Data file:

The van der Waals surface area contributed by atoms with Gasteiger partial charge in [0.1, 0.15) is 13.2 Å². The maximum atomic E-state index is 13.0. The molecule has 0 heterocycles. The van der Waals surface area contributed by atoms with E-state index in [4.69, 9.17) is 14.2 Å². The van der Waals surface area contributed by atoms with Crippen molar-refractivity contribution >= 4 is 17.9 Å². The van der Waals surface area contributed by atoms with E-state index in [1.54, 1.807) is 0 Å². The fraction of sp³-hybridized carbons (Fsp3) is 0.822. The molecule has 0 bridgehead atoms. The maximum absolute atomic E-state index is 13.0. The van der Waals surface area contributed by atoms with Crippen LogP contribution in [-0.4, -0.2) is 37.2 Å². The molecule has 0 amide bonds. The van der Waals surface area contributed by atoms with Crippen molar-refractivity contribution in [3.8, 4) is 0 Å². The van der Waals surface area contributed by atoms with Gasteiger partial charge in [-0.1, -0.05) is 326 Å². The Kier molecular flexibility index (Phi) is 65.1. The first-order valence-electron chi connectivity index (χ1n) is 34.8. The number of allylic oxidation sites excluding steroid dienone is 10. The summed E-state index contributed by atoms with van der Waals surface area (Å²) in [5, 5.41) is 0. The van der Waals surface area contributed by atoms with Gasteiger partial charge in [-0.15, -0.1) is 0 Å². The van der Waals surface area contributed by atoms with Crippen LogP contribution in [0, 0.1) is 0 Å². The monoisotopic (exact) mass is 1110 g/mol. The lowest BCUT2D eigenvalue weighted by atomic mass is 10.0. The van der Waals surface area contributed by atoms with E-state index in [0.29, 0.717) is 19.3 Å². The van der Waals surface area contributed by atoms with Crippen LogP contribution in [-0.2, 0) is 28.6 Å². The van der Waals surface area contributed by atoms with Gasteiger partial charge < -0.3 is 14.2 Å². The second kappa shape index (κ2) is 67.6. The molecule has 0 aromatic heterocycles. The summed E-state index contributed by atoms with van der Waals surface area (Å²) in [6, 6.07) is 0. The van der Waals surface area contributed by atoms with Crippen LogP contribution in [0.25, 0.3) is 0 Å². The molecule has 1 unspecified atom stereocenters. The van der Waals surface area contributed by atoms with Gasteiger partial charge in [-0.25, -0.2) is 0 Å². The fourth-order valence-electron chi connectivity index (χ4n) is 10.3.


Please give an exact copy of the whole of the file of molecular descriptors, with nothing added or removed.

The van der Waals surface area contributed by atoms with Gasteiger partial charge in [0.1, 0.15) is 13.2 Å². The maximum atomic E-state index is 13.0. The molecule has 0 heterocycles. The van der Waals surface area contributed by atoms with E-state index in [4.69, 9.17) is 14.2 Å². The van der Waals surface area contributed by atoms with Crippen molar-refractivity contribution >= 4 is 17.9 Å². The van der Waals surface area contributed by atoms with E-state index in [1.54, 1.807) is 0 Å². The fraction of sp³-hybridized carbons (Fsp3) is 0.822. The molecule has 0 bridgehead atoms. The maximum absolute atomic E-state index is 13.0. The van der Waals surface area contributed by atoms with Crippen LogP contribution in [-0.4, -0.2) is 37.2 Å². The molecule has 0 amide bonds. The van der Waals surface area contributed by atoms with Crippen molar-refractivity contribution in [3.8, 4) is 0 Å². The van der Waals surface area contributed by atoms with Gasteiger partial charge in [-0.1, -0.05) is 326 Å². The Kier molecular flexibility index (Phi) is 65.1. The first-order valence-electron chi connectivity index (χ1n) is 34.8. The number of allylic oxidation sites excluding steroid dienone is 10. The summed E-state index contributed by atoms with van der Waals surface area (Å²) in [5, 5.41) is 0. The van der Waals surface area contributed by atoms with Gasteiger partial charge in [-0.15, -0.1) is 0 Å². The van der Waals surface area contributed by atoms with Crippen LogP contribution in [0, 0.1) is 0 Å². The monoisotopic (exact) mass is 1110 g/mol. The lowest BCUT2D eigenvalue weighted by atomic mass is 10.0. The van der Waals surface area contributed by atoms with E-state index in [0.29, 0.717) is 19.3 Å². The van der Waals surface area contributed by atoms with Crippen LogP contribution in [-0.2, 0) is 28.6 Å². The van der Waals surface area contributed by atoms with Gasteiger partial charge < -0.3 is 14.2 Å². The second kappa shape index (κ2) is 67.6. The molecule has 0 aromatic heterocycles. The summed E-state index contributed by atoms with van der Waals surface area (Å²) in [6, 6.07) is 0. The van der Waals surface area contributed by atoms with Crippen LogP contribution in [0.25, 0.3) is 0 Å². The molecule has 1 unspecified atom stereocenters. The van der Waals surface area contributed by atoms with Gasteiger partial charge in [-0.25, -0.2) is 0 Å². The fourth-order valence-electron chi connectivity index (χ4n) is 10.3.